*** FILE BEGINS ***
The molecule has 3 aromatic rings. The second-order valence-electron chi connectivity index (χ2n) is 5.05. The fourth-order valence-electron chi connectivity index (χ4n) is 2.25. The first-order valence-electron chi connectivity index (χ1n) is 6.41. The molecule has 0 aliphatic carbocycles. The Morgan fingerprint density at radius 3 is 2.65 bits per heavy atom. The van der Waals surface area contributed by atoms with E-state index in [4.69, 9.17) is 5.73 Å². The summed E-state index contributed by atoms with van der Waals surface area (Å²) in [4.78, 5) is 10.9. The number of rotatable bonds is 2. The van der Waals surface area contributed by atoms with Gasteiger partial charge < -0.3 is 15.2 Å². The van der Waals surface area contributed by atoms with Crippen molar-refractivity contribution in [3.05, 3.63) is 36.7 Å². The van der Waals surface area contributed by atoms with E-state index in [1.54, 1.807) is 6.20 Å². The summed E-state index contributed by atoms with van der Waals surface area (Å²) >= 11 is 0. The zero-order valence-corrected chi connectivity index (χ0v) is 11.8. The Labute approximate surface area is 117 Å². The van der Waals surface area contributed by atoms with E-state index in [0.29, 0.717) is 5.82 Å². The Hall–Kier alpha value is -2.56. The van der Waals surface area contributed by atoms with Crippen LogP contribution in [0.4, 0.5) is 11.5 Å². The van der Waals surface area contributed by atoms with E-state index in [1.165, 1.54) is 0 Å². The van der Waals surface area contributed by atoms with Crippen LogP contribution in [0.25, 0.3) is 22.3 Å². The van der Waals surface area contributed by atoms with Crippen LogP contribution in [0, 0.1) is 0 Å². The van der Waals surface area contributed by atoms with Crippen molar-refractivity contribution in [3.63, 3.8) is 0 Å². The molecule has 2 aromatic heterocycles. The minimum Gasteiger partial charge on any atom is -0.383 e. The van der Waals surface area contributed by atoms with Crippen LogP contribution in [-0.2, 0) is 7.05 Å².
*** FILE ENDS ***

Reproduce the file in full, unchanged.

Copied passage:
The molecule has 3 aromatic rings. The second-order valence-electron chi connectivity index (χ2n) is 5.05. The fourth-order valence-electron chi connectivity index (χ4n) is 2.25. The first-order valence-electron chi connectivity index (χ1n) is 6.41. The molecule has 0 aliphatic carbocycles. The Morgan fingerprint density at radius 3 is 2.65 bits per heavy atom. The van der Waals surface area contributed by atoms with E-state index in [4.69, 9.17) is 5.73 Å². The summed E-state index contributed by atoms with van der Waals surface area (Å²) in [4.78, 5) is 10.9. The number of rotatable bonds is 2. The van der Waals surface area contributed by atoms with Gasteiger partial charge < -0.3 is 15.2 Å². The van der Waals surface area contributed by atoms with Crippen molar-refractivity contribution in [3.05, 3.63) is 36.7 Å². The van der Waals surface area contributed by atoms with E-state index in [1.54, 1.807) is 6.20 Å². The summed E-state index contributed by atoms with van der Waals surface area (Å²) >= 11 is 0. The zero-order valence-corrected chi connectivity index (χ0v) is 11.8. The Labute approximate surface area is 117 Å². The van der Waals surface area contributed by atoms with E-state index in [0.29, 0.717) is 5.82 Å². The Hall–Kier alpha value is -2.56. The van der Waals surface area contributed by atoms with Crippen LogP contribution in [0.4, 0.5) is 11.5 Å². The van der Waals surface area contributed by atoms with E-state index in [1.165, 1.54) is 0 Å². The van der Waals surface area contributed by atoms with Crippen LogP contribution in [0.25, 0.3) is 22.3 Å². The van der Waals surface area contributed by atoms with Crippen LogP contribution in [0, 0.1) is 0 Å². The van der Waals surface area contributed by atoms with Crippen molar-refractivity contribution in [3.63, 3.8) is 0 Å². The molecule has 2 aromatic heterocycles. The minimum Gasteiger partial charge on any atom is -0.383 e. The van der Waals surface area contributed by atoms with Crippen LogP contribution in [-0.2, 0) is 7.05 Å².